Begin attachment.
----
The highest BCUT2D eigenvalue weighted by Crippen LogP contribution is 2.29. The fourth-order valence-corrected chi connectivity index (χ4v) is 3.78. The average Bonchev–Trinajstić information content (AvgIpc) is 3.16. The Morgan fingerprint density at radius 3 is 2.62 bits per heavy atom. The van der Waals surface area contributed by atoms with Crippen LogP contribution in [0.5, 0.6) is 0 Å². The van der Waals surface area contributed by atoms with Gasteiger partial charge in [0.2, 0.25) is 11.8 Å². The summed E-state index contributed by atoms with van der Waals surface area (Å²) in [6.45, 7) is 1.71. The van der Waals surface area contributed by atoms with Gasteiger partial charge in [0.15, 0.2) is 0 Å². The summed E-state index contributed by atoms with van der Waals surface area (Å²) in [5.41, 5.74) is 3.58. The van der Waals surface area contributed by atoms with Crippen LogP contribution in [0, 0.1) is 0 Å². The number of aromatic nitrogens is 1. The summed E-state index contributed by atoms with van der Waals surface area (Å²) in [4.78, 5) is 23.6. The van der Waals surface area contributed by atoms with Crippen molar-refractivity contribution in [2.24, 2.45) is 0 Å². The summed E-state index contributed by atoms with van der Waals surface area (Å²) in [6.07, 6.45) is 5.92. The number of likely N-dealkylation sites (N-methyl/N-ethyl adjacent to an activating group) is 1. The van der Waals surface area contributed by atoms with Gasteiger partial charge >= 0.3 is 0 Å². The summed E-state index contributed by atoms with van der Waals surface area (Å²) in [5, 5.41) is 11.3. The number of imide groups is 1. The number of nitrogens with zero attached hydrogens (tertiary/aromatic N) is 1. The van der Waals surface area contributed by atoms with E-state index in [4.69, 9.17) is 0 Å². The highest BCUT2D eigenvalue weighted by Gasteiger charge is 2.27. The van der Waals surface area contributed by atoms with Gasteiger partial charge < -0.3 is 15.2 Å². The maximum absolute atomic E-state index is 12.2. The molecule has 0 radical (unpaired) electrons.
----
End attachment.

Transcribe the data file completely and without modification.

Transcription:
The highest BCUT2D eigenvalue weighted by Crippen LogP contribution is 2.29. The fourth-order valence-corrected chi connectivity index (χ4v) is 3.78. The average Bonchev–Trinajstić information content (AvgIpc) is 3.16. The Morgan fingerprint density at radius 3 is 2.62 bits per heavy atom. The van der Waals surface area contributed by atoms with Crippen LogP contribution in [0.5, 0.6) is 0 Å². The van der Waals surface area contributed by atoms with Gasteiger partial charge in [0.2, 0.25) is 11.8 Å². The summed E-state index contributed by atoms with van der Waals surface area (Å²) in [6.45, 7) is 1.71. The van der Waals surface area contributed by atoms with Gasteiger partial charge in [0.15, 0.2) is 0 Å². The summed E-state index contributed by atoms with van der Waals surface area (Å²) in [5.41, 5.74) is 3.58. The van der Waals surface area contributed by atoms with Crippen LogP contribution in [0, 0.1) is 0 Å². The number of aromatic nitrogens is 1. The summed E-state index contributed by atoms with van der Waals surface area (Å²) in [4.78, 5) is 23.6. The van der Waals surface area contributed by atoms with Crippen molar-refractivity contribution in [2.24, 2.45) is 0 Å². The summed E-state index contributed by atoms with van der Waals surface area (Å²) in [6.07, 6.45) is 5.92. The number of likely N-dealkylation sites (N-methyl/N-ethyl adjacent to an activating group) is 1. The van der Waals surface area contributed by atoms with Gasteiger partial charge >= 0.3 is 0 Å². The summed E-state index contributed by atoms with van der Waals surface area (Å²) in [5, 5.41) is 11.3. The number of imide groups is 1. The number of nitrogens with zero attached hydrogens (tertiary/aromatic N) is 1. The van der Waals surface area contributed by atoms with E-state index in [4.69, 9.17) is 0 Å². The highest BCUT2D eigenvalue weighted by Gasteiger charge is 2.27. The van der Waals surface area contributed by atoms with Gasteiger partial charge < -0.3 is 15.2 Å². The maximum absolute atomic E-state index is 12.2. The molecule has 0 radical (unpaired) electrons.